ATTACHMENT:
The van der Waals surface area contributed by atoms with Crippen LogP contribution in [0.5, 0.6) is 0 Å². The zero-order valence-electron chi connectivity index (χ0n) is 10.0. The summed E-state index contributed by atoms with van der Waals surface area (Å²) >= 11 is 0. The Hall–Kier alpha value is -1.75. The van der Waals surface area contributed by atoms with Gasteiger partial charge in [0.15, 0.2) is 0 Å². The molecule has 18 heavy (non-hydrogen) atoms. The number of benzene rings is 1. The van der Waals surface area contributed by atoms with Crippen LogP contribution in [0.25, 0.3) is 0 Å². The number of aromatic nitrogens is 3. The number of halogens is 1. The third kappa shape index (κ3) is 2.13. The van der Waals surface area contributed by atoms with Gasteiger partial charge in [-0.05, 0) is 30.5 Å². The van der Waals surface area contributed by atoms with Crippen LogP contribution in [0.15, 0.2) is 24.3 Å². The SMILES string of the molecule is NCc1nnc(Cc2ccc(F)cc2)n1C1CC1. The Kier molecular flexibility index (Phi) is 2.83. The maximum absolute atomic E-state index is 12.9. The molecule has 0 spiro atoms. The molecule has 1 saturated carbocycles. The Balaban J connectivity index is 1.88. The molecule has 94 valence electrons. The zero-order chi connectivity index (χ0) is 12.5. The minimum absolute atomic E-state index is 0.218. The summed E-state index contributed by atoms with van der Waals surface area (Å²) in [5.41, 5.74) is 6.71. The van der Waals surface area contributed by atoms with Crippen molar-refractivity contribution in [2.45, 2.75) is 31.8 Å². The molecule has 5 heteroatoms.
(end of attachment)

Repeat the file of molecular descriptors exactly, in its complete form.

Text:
The van der Waals surface area contributed by atoms with Crippen LogP contribution in [0.5, 0.6) is 0 Å². The zero-order valence-electron chi connectivity index (χ0n) is 10.0. The summed E-state index contributed by atoms with van der Waals surface area (Å²) >= 11 is 0. The Hall–Kier alpha value is -1.75. The van der Waals surface area contributed by atoms with Gasteiger partial charge in [0.15, 0.2) is 0 Å². The molecule has 18 heavy (non-hydrogen) atoms. The number of benzene rings is 1. The van der Waals surface area contributed by atoms with Crippen LogP contribution in [0.25, 0.3) is 0 Å². The number of aromatic nitrogens is 3. The number of halogens is 1. The third kappa shape index (κ3) is 2.13. The van der Waals surface area contributed by atoms with Gasteiger partial charge in [-0.05, 0) is 30.5 Å². The van der Waals surface area contributed by atoms with Crippen LogP contribution in [0.15, 0.2) is 24.3 Å². The SMILES string of the molecule is NCc1nnc(Cc2ccc(F)cc2)n1C1CC1. The Kier molecular flexibility index (Phi) is 2.83. The maximum absolute atomic E-state index is 12.9. The molecule has 0 spiro atoms. The molecule has 1 saturated carbocycles. The Balaban J connectivity index is 1.88. The molecule has 94 valence electrons. The zero-order chi connectivity index (χ0) is 12.5. The minimum absolute atomic E-state index is 0.218. The summed E-state index contributed by atoms with van der Waals surface area (Å²) in [5.41, 5.74) is 6.71. The van der Waals surface area contributed by atoms with Crippen molar-refractivity contribution in [2.45, 2.75) is 31.8 Å². The molecule has 5 heteroatoms.